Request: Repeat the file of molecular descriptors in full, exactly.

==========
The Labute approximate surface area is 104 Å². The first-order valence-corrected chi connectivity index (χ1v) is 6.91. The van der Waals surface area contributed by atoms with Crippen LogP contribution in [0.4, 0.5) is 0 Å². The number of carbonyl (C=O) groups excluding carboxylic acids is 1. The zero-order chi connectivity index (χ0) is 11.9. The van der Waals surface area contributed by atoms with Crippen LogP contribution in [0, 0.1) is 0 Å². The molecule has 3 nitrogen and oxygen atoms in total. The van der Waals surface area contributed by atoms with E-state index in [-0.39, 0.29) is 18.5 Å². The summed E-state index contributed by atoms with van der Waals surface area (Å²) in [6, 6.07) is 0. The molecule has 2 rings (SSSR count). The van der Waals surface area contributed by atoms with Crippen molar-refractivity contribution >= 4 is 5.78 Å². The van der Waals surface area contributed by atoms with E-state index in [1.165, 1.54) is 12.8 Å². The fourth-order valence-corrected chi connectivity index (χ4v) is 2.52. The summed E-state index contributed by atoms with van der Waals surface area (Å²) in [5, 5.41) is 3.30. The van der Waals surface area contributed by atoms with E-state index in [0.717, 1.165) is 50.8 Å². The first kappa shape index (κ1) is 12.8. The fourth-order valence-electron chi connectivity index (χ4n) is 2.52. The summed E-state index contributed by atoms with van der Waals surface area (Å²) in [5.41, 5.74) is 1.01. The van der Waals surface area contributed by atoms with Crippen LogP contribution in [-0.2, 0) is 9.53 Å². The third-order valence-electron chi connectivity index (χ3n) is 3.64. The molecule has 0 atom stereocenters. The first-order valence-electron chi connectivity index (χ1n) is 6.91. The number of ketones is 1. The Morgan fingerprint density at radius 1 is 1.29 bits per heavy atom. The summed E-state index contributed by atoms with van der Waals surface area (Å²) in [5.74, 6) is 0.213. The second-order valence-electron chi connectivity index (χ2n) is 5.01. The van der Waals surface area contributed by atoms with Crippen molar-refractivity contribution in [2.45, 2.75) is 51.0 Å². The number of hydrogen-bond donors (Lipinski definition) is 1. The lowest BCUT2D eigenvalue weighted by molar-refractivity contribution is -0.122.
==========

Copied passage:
The Labute approximate surface area is 104 Å². The first-order valence-corrected chi connectivity index (χ1v) is 6.91. The van der Waals surface area contributed by atoms with Crippen LogP contribution in [0.4, 0.5) is 0 Å². The number of carbonyl (C=O) groups excluding carboxylic acids is 1. The zero-order chi connectivity index (χ0) is 11.9. The van der Waals surface area contributed by atoms with Crippen LogP contribution in [0, 0.1) is 0 Å². The molecule has 3 nitrogen and oxygen atoms in total. The van der Waals surface area contributed by atoms with E-state index in [-0.39, 0.29) is 18.5 Å². The summed E-state index contributed by atoms with van der Waals surface area (Å²) in [6, 6.07) is 0. The molecule has 2 rings (SSSR count). The van der Waals surface area contributed by atoms with Crippen molar-refractivity contribution >= 4 is 5.78 Å². The van der Waals surface area contributed by atoms with E-state index in [1.165, 1.54) is 12.8 Å². The fourth-order valence-corrected chi connectivity index (χ4v) is 2.52. The summed E-state index contributed by atoms with van der Waals surface area (Å²) in [5, 5.41) is 3.30. The van der Waals surface area contributed by atoms with E-state index in [0.717, 1.165) is 50.8 Å². The first kappa shape index (κ1) is 12.8. The fourth-order valence-electron chi connectivity index (χ4n) is 2.52. The summed E-state index contributed by atoms with van der Waals surface area (Å²) in [5.41, 5.74) is 1.01. The van der Waals surface area contributed by atoms with Crippen LogP contribution in [-0.2, 0) is 9.53 Å². The third-order valence-electron chi connectivity index (χ3n) is 3.64. The molecule has 0 atom stereocenters. The first-order valence-electron chi connectivity index (χ1n) is 6.91. The number of ketones is 1. The Morgan fingerprint density at radius 1 is 1.29 bits per heavy atom. The summed E-state index contributed by atoms with van der Waals surface area (Å²) in [5.74, 6) is 0.213. The second-order valence-electron chi connectivity index (χ2n) is 5.01. The van der Waals surface area contributed by atoms with Crippen molar-refractivity contribution in [2.45, 2.75) is 51.0 Å². The number of hydrogen-bond donors (Lipinski definition) is 1. The lowest BCUT2D eigenvalue weighted by molar-refractivity contribution is -0.122.